On Friday, 30 September, Yemen announced that a Hellfire missile fired from
a CIA-operated drone had killed Shaykh Anwar al-Awlaqi, in the north of the
country. His grief-stricken father, once a minister of agriculture in a
Yemeni government, went to the scene to collect and bury the pieces of what
remained of Anwar's body. It was the seventh U.S. strike in Yemen this year.
Anwar al-Awlaqi was a virulent critic of American foreign policy in the Arab
world, and a passionate advocate of al-Qaida's form of Islamic jihad. He was
also a U.S. citizen, born in New Mexico, with an engineering degree from
Colorado State University. His internet sermons, delivered in fluent
English, had a devoted following, especially among young Muslims in the
His killing inevitably aroused a storm of controversy in the United States
about its legality. In an article in The National Interest, Paul R. Pillar,
a former senior CIA officer now a university professor, described it as
"essentially a long-range execution without judge, jury or publicly
presented evidence." This is a subject which must be left to the Americans
What are its probable consequences? The most obvious is that it is likely
further to inflame some Muslims against the United States, drawing fresh
recruits into the jihadist struggle. "Why kill him in this brutal, ugly
way?" a member of his Awalik tribe was quoted as saying. "Killing him will
not solve the Americans' problem with al-Qaida. It will just increase its
strength and sympathy in this region."
A key question, therefore, is whether al-Qaida -- including its Yemen-based
offshoot, "Al-Qaida in the Arabian Peninsula" -- is an organisation or a
cause. If it is an organisation, killing its leaders must eventually drive
it out of business. But if it is a cause, assassinations may have the
contrary effect. A 'martyred' Awlaqi may prove a more effective recruiting
sergeant than he was alive. A young American Muslim cleric, Yasir Qadhi,
wrote in the International Herald Tribune on October 3 that "Killing people
does not make their ideas go away."
Awlaqi's killing has inevitably been compared to that of Osama Bin Laden,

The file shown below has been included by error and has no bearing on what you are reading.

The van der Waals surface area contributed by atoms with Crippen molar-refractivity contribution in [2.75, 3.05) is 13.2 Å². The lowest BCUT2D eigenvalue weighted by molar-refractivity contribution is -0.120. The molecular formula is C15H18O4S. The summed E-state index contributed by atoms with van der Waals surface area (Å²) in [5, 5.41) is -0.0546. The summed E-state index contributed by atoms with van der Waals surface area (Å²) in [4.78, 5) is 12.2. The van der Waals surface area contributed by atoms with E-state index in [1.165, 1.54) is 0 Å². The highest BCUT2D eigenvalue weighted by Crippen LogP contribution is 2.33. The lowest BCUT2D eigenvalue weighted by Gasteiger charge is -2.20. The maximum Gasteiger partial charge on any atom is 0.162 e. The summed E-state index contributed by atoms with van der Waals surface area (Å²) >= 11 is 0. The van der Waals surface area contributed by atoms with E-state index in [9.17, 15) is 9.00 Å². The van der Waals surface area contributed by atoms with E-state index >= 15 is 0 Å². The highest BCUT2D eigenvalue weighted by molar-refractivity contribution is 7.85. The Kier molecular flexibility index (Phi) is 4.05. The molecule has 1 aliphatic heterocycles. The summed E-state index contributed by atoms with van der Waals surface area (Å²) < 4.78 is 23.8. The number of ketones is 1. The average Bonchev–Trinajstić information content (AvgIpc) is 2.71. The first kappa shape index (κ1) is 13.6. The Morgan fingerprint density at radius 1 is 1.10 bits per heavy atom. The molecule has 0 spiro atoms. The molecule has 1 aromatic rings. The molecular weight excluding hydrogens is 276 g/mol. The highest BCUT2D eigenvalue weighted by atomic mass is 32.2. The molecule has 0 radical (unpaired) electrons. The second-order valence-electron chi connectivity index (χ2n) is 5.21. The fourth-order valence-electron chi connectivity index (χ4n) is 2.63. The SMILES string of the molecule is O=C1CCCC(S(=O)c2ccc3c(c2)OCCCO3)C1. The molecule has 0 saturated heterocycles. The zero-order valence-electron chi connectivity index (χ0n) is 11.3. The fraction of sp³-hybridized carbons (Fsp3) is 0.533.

shot down last May in his home in Pakistan by a hit-team of U.S. Special
Forces. The clandestine mission was seen by many Pakistanis as an
intolerable infringement of their country's sovereignty. The assassination
precipitated a grave crisis in U.S.-Pakistan relations. It played into the
hands of hard-liners in the Pakistani army and military intelligence
service, no doubt causing them to tighten still further their links with
jihadi groups, such as the Haqqani network. America's 10-year war against
the Taliban in Afghanistan will thus have been made more perilous and any
outcome favourable to the United States more uncertain than ever.
In much the same way as he cheered Bin Laden's death, U.S. President Barack
Obama has hailed Awlaqi's murder as a major blow to al-Qaida. Many Muslims,
however, will see the killing as further evidence that the American
President, much like his belligerent predecessor George Bush, is at war with
Islam. His slavish support for Israel as it seizes Palestinian land and
denies statehood to the Palestinians has aroused great anger. His standing
is already close to rock-bottom in the Arab and Muslim world. The killing of
Awlaqi will drive another nail in the coffin of what little remains of his
In an ironic twist of fortune, Dick Cheney, Bush's war-mongering Defence
Secretary, said last weekend that Obama should apologise to Bush for
criticising the 'enhanced interrogation techniques' -- such as
water-boarding -- inflicted on al-Qaida suspects, since Obama was himself
now resorting to even more robust methods!
The United States is deeply unpopular in Yemen. The divide can be traced to